By Destination

Since DoT and DoH can do a good job of blending into legitimate traffic, and you may not have the ability to implement many of the previously mentioned controls, there is one simple option that will likely go a long way: blocking based on destination. There is a publicly available list of DNS servers that support encrypted DNS. This list can be used to define blocklists and thus prevent these protocols from being used on your network.

In order to collect the destinations in a more reasonable and automatically updated format, you can periodically download them from here. You’ll also need to convert them from DNS Stamps to IPs and Domains, which I did with Awake’s internal language, but if you don’t have access to that then there are libraries that can help. You can download this jupyter notebook (that I’m submitting to infosecjupyterthon) that includes python code that will do this for you. Using this method you can be sure that your blocklists and IOCs are always up to date for detecting encrypted DNS.

The one place where this method falls short is when someone is using a custom server that is not publicly listed – for example, and excuse the FUD, if an attacker were to use their own server as a destination for DNS requests for malicious domains. This is a relatively easy thing to do; there are plenty of tutorials for installing software such as stubby, unbound, and others.

For these cases, it’s possible to use data science and the notion of characteristic artifacts to detect this behavior. : Why is TLS traffic periodically requesting this domain or IP that I’ve never seen on my network before? In fact, the detection of these types of interesting events is not really any different than attempting to detect general C2 in the same manner.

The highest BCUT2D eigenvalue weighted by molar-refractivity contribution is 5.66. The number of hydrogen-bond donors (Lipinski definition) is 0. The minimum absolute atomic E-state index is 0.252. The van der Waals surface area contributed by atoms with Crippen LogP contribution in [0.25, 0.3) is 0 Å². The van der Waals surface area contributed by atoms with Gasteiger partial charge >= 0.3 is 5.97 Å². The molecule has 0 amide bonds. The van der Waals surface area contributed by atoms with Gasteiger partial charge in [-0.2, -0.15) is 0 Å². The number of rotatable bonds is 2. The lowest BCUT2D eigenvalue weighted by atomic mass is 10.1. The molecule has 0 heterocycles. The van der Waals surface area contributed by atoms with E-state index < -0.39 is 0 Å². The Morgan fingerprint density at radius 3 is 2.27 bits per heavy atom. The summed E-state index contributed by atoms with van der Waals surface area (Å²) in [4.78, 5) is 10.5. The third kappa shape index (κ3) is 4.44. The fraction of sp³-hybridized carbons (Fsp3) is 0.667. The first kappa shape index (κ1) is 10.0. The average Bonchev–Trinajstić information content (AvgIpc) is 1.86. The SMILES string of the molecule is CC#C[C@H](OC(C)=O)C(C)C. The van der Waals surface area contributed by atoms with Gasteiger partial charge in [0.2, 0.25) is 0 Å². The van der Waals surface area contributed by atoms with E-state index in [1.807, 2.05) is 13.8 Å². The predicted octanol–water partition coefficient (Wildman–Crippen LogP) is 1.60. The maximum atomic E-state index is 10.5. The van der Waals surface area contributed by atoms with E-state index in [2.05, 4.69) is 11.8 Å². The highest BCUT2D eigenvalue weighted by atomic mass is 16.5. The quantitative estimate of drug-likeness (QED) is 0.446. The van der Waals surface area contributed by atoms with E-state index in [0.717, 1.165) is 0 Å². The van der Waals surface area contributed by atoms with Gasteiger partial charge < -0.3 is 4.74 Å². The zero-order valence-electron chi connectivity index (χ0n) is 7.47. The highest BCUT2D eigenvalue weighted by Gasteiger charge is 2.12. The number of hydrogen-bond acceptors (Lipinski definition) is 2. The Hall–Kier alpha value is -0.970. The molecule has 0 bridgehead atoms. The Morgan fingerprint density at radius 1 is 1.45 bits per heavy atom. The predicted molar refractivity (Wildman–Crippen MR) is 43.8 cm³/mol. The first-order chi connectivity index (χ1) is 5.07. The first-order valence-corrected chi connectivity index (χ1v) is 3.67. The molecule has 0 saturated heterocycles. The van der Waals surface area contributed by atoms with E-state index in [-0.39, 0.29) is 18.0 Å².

Keep Calm and Monitor On

The attacker’s use case is that they can now hide the DNS requests from those monitoring the network. This means that domain IOCs, DGA matching patterns, whois lookups, and reputation information won’t be available. However, they still have to send the encrypted DNS request somewhere. They can send it to an IP, but if they could/wanted to do that, then why use a domain for their C2 in the first place? Why not just use an IP address as the C2 destination? Said differently, this just makes the custom DNS server the IOC. Has this really benefited the attacker?? In short, I think the possibility that attackers might use encrypted DNS is much less of a concern for the security community, than the end-users inadvertently hiding threats for attackers by using encrypted DNS.

Either way, I hope that this series of posts has educated you on what is coming and equipped you with confidence that no matter what your situation is, there are many possible ways to deal with encrypted DNS on your network. And since none of them are perfect, perhaps you might consider a combination of the solutions depending on your unique requirements / situation.

Thanks for reading, and stay at home!

 

Troy Kent
Troy Kent

Threat Researcher